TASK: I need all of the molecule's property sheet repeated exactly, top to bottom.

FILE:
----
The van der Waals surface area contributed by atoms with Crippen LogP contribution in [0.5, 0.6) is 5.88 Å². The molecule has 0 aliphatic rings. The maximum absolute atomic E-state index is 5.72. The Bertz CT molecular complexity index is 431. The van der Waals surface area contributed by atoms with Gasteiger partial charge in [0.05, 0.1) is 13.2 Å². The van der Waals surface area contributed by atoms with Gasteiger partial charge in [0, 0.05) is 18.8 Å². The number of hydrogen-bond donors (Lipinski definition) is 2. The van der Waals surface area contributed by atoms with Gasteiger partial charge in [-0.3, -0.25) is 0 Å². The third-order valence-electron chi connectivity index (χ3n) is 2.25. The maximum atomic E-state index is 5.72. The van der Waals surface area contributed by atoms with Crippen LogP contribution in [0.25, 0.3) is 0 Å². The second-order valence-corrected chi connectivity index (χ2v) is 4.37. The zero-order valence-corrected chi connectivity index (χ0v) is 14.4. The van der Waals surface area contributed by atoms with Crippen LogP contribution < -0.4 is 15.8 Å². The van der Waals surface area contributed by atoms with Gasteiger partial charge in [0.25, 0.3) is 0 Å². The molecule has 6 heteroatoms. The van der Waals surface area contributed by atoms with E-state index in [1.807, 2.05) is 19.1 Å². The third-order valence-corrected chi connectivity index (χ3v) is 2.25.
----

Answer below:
The van der Waals surface area contributed by atoms with Crippen LogP contribution in [0.5, 0.6) is 5.88 Å². The molecule has 0 aliphatic rings. The maximum absolute atomic E-state index is 5.72. The Bertz CT molecular complexity index is 431. The van der Waals surface area contributed by atoms with Gasteiger partial charge in [0.05, 0.1) is 13.2 Å². The van der Waals surface area contributed by atoms with Gasteiger partial charge in [0, 0.05) is 18.8 Å². The number of hydrogen-bond donors (Lipinski definition) is 2. The van der Waals surface area contributed by atoms with Gasteiger partial charge in [-0.3, -0.25) is 0 Å². The third-order valence-electron chi connectivity index (χ3n) is 2.25. The maximum atomic E-state index is 5.72. The van der Waals surface area contributed by atoms with Crippen LogP contribution in [0.25, 0.3) is 0 Å². The second-order valence-corrected chi connectivity index (χ2v) is 4.37. The zero-order valence-corrected chi connectivity index (χ0v) is 14.4. The van der Waals surface area contributed by atoms with Crippen LogP contribution < -0.4 is 15.8 Å². The van der Waals surface area contributed by atoms with Gasteiger partial charge in [0.25, 0.3) is 0 Å². The molecule has 6 heteroatoms. The van der Waals surface area contributed by atoms with E-state index in [1.807, 2.05) is 19.1 Å². The third-order valence-corrected chi connectivity index (χ3v) is 2.25.